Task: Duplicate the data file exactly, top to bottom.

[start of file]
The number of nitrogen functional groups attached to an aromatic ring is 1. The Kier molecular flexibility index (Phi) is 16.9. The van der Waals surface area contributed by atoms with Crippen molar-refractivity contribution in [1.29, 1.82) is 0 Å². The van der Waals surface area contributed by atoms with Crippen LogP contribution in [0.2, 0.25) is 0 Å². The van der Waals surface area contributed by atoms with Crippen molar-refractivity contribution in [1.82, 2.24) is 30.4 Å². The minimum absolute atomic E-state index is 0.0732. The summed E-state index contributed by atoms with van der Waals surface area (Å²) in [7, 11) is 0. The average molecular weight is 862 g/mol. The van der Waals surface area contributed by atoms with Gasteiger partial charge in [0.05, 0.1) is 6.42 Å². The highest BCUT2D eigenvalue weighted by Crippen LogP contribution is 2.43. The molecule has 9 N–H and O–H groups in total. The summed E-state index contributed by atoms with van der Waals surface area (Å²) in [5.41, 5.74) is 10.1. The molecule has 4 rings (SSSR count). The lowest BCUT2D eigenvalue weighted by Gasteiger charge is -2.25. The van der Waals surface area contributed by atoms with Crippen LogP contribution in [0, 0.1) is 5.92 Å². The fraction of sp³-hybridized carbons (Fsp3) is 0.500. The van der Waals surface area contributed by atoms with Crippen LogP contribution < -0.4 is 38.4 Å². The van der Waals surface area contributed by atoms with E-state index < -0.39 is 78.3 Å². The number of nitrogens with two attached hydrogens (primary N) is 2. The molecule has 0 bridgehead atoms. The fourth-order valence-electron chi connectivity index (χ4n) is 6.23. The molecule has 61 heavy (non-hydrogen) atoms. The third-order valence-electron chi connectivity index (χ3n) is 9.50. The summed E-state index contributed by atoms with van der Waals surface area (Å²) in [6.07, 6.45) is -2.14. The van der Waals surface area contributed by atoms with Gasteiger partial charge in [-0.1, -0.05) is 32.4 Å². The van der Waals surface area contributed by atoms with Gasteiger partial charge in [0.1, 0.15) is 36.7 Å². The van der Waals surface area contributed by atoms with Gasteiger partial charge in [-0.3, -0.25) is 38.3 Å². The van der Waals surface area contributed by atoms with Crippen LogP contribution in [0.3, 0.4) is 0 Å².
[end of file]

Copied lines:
The number of nitrogen functional groups attached to an aromatic ring is 1. The Kier molecular flexibility index (Phi) is 16.9. The van der Waals surface area contributed by atoms with Crippen molar-refractivity contribution in [1.29, 1.82) is 0 Å². The van der Waals surface area contributed by atoms with Crippen LogP contribution in [0.2, 0.25) is 0 Å². The van der Waals surface area contributed by atoms with Crippen molar-refractivity contribution in [1.82, 2.24) is 30.4 Å². The minimum absolute atomic E-state index is 0.0732. The summed E-state index contributed by atoms with van der Waals surface area (Å²) in [7, 11) is 0. The average molecular weight is 862 g/mol. The van der Waals surface area contributed by atoms with Gasteiger partial charge in [0.05, 0.1) is 6.42 Å². The highest BCUT2D eigenvalue weighted by Crippen LogP contribution is 2.43. The molecule has 9 N–H and O–H groups in total. The summed E-state index contributed by atoms with van der Waals surface area (Å²) in [5.41, 5.74) is 10.1. The molecule has 4 rings (SSSR count). The lowest BCUT2D eigenvalue weighted by Gasteiger charge is -2.25. The van der Waals surface area contributed by atoms with Crippen LogP contribution in [0, 0.1) is 5.92 Å². The fraction of sp³-hybridized carbons (Fsp3) is 0.500. The van der Waals surface area contributed by atoms with Crippen LogP contribution < -0.4 is 38.4 Å². The van der Waals surface area contributed by atoms with E-state index < -0.39 is 78.3 Å². The number of nitrogens with two attached hydrogens (primary N) is 2. The molecule has 0 bridgehead atoms. The fourth-order valence-electron chi connectivity index (χ4n) is 6.23. The molecule has 61 heavy (non-hydrogen) atoms. The third-order valence-electron chi connectivity index (χ3n) is 9.50. The summed E-state index contributed by atoms with van der Waals surface area (Å²) in [6.07, 6.45) is -2.14. The van der Waals surface area contributed by atoms with Gasteiger partial charge in [-0.1, -0.05) is 32.4 Å². The van der Waals surface area contributed by atoms with Gasteiger partial charge in [0.1, 0.15) is 36.7 Å². The van der Waals surface area contributed by atoms with Gasteiger partial charge in [-0.3, -0.25) is 38.3 Å². The van der Waals surface area contributed by atoms with Crippen LogP contribution in [0.3, 0.4) is 0 Å².